Here on the Equals Project, and elsewhere—on my own blog, and in the musings of my favorite writers like Miranda Ward of A Literal Girl and Roxanne Krystalli of Stories of Conflict and Love—we talk of an elusive home. We explore what this thing, this state, this feeling means to us, is to us. If we have found it.
If it is not located on a map.
If, as Judy writes in Home Sweet Home, it is not a literal space to fix and construct.
If it shapeshifts as we change.
Or if it is the loved one that holds us, that anchor that keeps us afloat, wherever we may be in the world.
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In Homelands, Miranda asks: What if home is just a memory that we carry with us?
In Home, Karey does not have a clear picture of home: "It still looks like my mom and smells like Oscar de la Renta and vanilla ice cream and chlorine and lilacs and cow manure. . . . It’s in the eyes of someone who has lost her world, someone who’s found it, and someone who’s trying her damnedest to get it all back."
In Wherever You Go, There You Are, Sarah describes her bicoastal identity—the pull of New York, but also her roots in California: "I live in New York, but I am not entirely at home here. When the question of where I am from comes up, my answer tends toward the knee-jerk and almost always mildly defensive: "CALIFORNIA, I am from California." This is said as if to distinguish myself somehow, as if to say 'I really belong somewhere else.'"
In No Place Like Home (Wherever That Is), Shoko places home in quotation marks, which reminds me of Roxanne's piece, Home, in quotation marks, which led me earlier this spring to explore my own definitions of home and love, and how they intertwine—or if they are one and the same.
What if home is not the birthplace, the stacked bricks laden with memories, but the new place, filled with learning, with promise, and with love?
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In Roxanne's recent post on her blog, she refers to her explorations of home and away as a "serial infidelity to place," which also reminds me of Miranda's musings from last fall on a visit to London, and whether or not she could live there, and how it's interesting that even though she has a home in Oxford, she's still window-shopping for places to live.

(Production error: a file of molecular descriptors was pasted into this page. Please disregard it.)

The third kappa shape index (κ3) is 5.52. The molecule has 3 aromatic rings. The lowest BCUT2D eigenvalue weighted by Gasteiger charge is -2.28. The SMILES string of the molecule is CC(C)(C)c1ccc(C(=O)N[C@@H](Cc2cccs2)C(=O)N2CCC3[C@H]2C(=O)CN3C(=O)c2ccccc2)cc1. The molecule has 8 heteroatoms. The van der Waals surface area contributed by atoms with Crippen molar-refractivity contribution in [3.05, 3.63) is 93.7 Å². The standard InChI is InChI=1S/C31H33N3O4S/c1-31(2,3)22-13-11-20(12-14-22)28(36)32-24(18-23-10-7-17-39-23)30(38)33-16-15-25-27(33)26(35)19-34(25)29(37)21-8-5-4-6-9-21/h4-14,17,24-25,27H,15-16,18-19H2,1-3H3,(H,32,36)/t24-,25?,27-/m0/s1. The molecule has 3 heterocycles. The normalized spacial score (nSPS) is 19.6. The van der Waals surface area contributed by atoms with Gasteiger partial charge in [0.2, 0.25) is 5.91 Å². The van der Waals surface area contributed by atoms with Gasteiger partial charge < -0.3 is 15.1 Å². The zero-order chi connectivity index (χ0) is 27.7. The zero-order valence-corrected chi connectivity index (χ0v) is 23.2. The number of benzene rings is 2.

So it appears that while we are all different, born and raised in different countries, living now in different places, or between places, or constantly on the go, we share a special something, a quality I sense in each of us and hear in our voices. We redefine ourselves with each stop, each state of stagnancy, but also with our movements and lapses of change. We ask these same questions over and over again, which both comfort and confuse. We are driven by such elusiveness—driven to inspiration but also to uncertainty, and maybe to loneliness, but certainly driven, period.
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I do love the haze produced by these questions of home; it's the best kind of fog—a cloudiness I don't mind.
Indeed, lately my head has floated about in this fog. So, so many things: engaged at the end of June, and then married to my beloved the day before the Fourth of July. Perhaps my mind hasn't been clouded, but is rather in the clouds. And I've been thinking a lot about my evolving definition of home, and how it continues to change now that my long-distance relationship has morphed into a marriage, here in San Francisco.
Can I finally remove the quotation marks, or place it in regular font and not in italics, because the person who has encapsulated this word is now physically next to me, each day?
Has my exploration of home come to an end?
As I read the words of the other women on the Equals Project and elsewhere, and their very different but very similar worlds, I know this is not possible; if anything, I continue on a trajectory in which the target continues to move, a bullseye that shifts as I, and my husband, grow together.
At the moment, that's all I know: that home continues to surprise and elude, that it can be many things and something unreachable at once, and that the one thing that matters right now is realizing this journey is no longer just mine, but ours.